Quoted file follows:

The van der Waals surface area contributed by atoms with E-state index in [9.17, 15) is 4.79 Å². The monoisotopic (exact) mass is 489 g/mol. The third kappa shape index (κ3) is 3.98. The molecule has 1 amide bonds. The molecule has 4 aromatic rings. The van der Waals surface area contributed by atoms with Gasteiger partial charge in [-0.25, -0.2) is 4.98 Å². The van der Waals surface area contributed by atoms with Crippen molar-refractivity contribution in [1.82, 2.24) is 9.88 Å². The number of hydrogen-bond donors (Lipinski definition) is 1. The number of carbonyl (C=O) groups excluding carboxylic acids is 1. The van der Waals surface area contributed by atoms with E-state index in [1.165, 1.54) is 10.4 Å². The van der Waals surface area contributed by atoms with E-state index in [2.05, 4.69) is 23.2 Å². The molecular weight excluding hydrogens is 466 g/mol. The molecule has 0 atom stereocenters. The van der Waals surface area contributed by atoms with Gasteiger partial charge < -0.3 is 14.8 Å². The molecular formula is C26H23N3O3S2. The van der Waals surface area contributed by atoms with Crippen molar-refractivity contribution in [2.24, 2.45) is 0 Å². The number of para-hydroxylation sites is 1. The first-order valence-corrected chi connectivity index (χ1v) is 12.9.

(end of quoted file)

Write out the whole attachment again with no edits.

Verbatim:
The van der Waals surface area contributed by atoms with E-state index in [9.17, 15) is 4.79 Å². The monoisotopic (exact) mass is 489 g/mol. The third kappa shape index (κ3) is 3.98. The molecule has 1 amide bonds. The molecule has 4 aromatic rings. The van der Waals surface area contributed by atoms with Gasteiger partial charge in [-0.25, -0.2) is 4.98 Å². The van der Waals surface area contributed by atoms with Crippen molar-refractivity contribution in [1.82, 2.24) is 9.88 Å². The number of hydrogen-bond donors (Lipinski definition) is 1. The number of carbonyl (C=O) groups excluding carboxylic acids is 1. The van der Waals surface area contributed by atoms with E-state index in [1.165, 1.54) is 10.4 Å². The van der Waals surface area contributed by atoms with E-state index in [2.05, 4.69) is 23.2 Å². The molecular weight excluding hydrogens is 466 g/mol. The molecule has 0 atom stereocenters. The van der Waals surface area contributed by atoms with Gasteiger partial charge < -0.3 is 14.8 Å². The molecular formula is C26H23N3O3S2. The van der Waals surface area contributed by atoms with Crippen molar-refractivity contribution in [2.24, 2.45) is 0 Å². The number of para-hydroxylation sites is 1. The first-order valence-corrected chi connectivity index (χ1v) is 12.9.